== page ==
He also told us that there are annual PEZ conventions—not just one, but several!—where collectors get together to buy and trade PEZ dispensers and other memorabilia. Mr. Doss is clearly very passionate and knowledgeable about PEZ and toys in general, and he was able to answer all our questions and give us more information about every object we asked about during our visit.
After about 20 minutes or so, he left us to explore the collection on our own and to take any photos we wanted. There are apparently over 800 unique PEZ dispensers on display, from the originals created around 1950 to the most recent.
It is amazing how many characters have been used for PEZ character heads—from President Washington to Popeye to Garfield to Darth Vader to the Teenage Mutant Ninja Turtles.
The museum also has quite a number of Japanese PEZ candy dispensers, but unlike the regular dispensers which hold 12 candies, these shorter dispensers only hold 3 candies. Um, I think I’ll stick with the regular size as you would always be needing to re-load these little guys!
The classic toys exhibit includes an original Barbie, LEGOs, Lincoln Logs, Easy-Bake Oven and several other toys that were first introduced over 50 years ago and are still being produced.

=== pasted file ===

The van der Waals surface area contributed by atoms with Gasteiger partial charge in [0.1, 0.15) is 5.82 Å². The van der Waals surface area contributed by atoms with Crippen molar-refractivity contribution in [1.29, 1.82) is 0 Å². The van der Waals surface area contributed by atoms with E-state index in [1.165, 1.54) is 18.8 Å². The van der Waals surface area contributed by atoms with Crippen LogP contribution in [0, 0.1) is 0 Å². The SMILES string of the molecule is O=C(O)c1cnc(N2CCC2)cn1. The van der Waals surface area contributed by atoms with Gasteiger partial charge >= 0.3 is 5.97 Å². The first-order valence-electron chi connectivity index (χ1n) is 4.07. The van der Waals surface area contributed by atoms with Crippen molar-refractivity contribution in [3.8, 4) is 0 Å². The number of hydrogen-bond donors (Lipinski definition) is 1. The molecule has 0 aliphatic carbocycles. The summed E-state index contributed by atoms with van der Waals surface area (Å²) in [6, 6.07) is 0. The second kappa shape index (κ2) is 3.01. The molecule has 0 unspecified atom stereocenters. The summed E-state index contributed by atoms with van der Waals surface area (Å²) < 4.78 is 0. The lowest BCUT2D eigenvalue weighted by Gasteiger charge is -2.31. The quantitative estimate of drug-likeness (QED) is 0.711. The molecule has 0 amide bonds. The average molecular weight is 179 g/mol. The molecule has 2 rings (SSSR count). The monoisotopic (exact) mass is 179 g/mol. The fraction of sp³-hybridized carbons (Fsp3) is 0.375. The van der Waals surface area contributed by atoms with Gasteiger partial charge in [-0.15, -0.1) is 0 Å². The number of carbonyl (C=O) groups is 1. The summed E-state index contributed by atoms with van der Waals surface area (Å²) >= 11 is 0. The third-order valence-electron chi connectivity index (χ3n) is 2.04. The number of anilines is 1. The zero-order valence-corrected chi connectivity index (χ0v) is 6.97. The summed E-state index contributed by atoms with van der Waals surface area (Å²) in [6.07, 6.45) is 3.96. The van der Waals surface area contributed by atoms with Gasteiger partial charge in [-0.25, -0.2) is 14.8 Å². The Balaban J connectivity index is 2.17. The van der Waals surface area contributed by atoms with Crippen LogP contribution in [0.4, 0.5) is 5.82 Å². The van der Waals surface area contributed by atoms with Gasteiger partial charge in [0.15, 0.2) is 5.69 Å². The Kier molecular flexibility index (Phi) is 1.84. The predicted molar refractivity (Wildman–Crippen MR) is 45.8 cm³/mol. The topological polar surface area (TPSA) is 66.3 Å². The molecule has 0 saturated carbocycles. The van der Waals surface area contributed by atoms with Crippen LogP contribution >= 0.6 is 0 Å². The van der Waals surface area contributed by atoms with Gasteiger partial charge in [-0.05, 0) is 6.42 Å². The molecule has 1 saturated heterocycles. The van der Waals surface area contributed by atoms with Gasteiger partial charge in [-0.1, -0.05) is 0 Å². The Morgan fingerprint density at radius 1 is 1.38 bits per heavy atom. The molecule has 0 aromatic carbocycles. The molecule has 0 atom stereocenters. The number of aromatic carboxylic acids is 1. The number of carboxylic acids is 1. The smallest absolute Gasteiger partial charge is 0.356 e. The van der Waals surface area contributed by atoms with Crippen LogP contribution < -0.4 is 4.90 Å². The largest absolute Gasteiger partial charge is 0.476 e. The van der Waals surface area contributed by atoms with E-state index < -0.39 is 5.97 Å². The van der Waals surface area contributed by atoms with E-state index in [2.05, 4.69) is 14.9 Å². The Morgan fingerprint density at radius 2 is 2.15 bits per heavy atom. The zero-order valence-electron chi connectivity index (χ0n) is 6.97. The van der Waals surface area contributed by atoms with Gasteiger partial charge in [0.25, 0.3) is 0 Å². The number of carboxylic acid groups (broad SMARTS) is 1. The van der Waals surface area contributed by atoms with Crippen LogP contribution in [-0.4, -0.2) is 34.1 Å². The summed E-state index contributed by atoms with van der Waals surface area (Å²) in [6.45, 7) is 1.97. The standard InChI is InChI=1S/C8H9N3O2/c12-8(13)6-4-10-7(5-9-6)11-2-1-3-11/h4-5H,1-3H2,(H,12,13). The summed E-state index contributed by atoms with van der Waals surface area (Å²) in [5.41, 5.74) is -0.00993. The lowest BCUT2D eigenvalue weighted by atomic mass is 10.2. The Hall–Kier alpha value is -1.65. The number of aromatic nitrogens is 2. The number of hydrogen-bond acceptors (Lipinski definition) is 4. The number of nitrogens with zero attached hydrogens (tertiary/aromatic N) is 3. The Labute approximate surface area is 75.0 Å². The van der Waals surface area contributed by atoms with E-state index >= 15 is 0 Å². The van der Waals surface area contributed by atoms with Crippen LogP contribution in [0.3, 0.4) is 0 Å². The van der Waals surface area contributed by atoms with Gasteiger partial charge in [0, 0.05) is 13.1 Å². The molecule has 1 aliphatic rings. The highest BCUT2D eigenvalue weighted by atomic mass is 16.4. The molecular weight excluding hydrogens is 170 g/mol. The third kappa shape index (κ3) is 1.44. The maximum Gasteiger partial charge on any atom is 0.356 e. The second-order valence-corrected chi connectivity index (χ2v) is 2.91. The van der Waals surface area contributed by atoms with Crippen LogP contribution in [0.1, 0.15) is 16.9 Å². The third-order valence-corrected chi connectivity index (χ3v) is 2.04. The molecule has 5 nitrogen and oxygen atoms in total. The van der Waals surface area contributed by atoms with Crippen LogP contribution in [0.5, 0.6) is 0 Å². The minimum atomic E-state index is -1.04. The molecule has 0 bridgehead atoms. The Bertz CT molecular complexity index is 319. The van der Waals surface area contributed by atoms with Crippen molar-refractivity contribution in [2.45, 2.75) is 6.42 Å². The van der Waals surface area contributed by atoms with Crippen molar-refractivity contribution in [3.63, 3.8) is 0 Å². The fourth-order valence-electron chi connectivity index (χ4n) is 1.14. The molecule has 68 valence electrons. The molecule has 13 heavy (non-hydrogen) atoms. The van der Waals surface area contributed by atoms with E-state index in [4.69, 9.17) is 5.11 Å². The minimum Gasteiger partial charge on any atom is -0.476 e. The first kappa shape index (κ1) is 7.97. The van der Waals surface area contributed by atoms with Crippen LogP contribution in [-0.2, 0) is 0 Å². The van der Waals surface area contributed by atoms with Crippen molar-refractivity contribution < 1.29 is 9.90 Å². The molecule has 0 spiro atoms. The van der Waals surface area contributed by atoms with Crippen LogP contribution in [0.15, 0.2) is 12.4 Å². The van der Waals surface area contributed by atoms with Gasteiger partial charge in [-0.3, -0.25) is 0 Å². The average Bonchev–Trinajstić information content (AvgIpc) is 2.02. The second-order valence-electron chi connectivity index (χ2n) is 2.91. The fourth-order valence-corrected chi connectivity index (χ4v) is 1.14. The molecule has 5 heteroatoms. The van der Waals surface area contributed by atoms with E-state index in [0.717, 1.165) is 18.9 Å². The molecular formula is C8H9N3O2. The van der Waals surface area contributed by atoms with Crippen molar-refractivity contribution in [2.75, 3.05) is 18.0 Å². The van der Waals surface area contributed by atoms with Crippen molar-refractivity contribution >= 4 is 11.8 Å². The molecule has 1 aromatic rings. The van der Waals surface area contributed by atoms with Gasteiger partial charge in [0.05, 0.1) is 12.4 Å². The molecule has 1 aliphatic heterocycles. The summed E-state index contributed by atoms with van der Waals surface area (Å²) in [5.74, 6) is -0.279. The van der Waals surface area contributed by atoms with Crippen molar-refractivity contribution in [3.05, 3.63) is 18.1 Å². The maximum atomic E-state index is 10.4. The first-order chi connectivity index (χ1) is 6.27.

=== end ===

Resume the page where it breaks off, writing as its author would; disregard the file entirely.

The most interesting to me was learning about the history of Mr. Potato Head. Apparently, the original Mr. Potato Heads actually had children stick the facial features into an actual vegetable or fruit from their home. This was news to me as my Mr. Potato Head in the 1980s was made of plastic.
The banned toys exhibit is small, but included banned dolls (one with a mechanic mouth), a comic book, crayons, and dangerous Lawn Darts. You’ll learn why each of these toys were banned.
The most interesting to me was the 1951 Atomic Energy Laboratory which actually came with radioactive uranium ore, an electroscope, a spinthariscope, and a Geiger counter. Science kits for children today pale in comparison—what could go wrong with giving kids radioactive substances!
On our way out, we took a picture with the world’s largest PEZ dispenser (over 7 feet tall!) and bought some PEZ candy to fill up our very own Batman PEZ dispenser. Ethan chose some cola flavored PEZ while I wanted to try the strawberry-vanilla PEZ.
In total we spent about 50 minutes in the museum and checking out the candy and dispensers for sale in the gift shop. It is a small museum and you could easily do a quick visit in 30 minutes. We found it to be a short but sweet visit (haha).
We love wacky, colorful American museums like this! If you are a PEZ candy fan, it is probably a must-see sight. If you are not a big PEZ fan, but happen to be in the area, it is a fun place to stop if you have an extra hour.
In addition to just being fun, our visit to the PEZ Museum was quite nostalgic as we learned about and thought about all of our—and our parents’— childhood toys. Also, if you are in the area, you may consider a stop at the Burlingame Hillsborough History Museum located inside the historic Burlingame CalTrain Station (only open very select hours each month), which is only a 1-minute walk away.
What do you think about the Burlingame Museum of PEZ Memorabilia? Have you visited? Have you recently visited a similar fun or funky little museum? We’d love to hear your thoughts!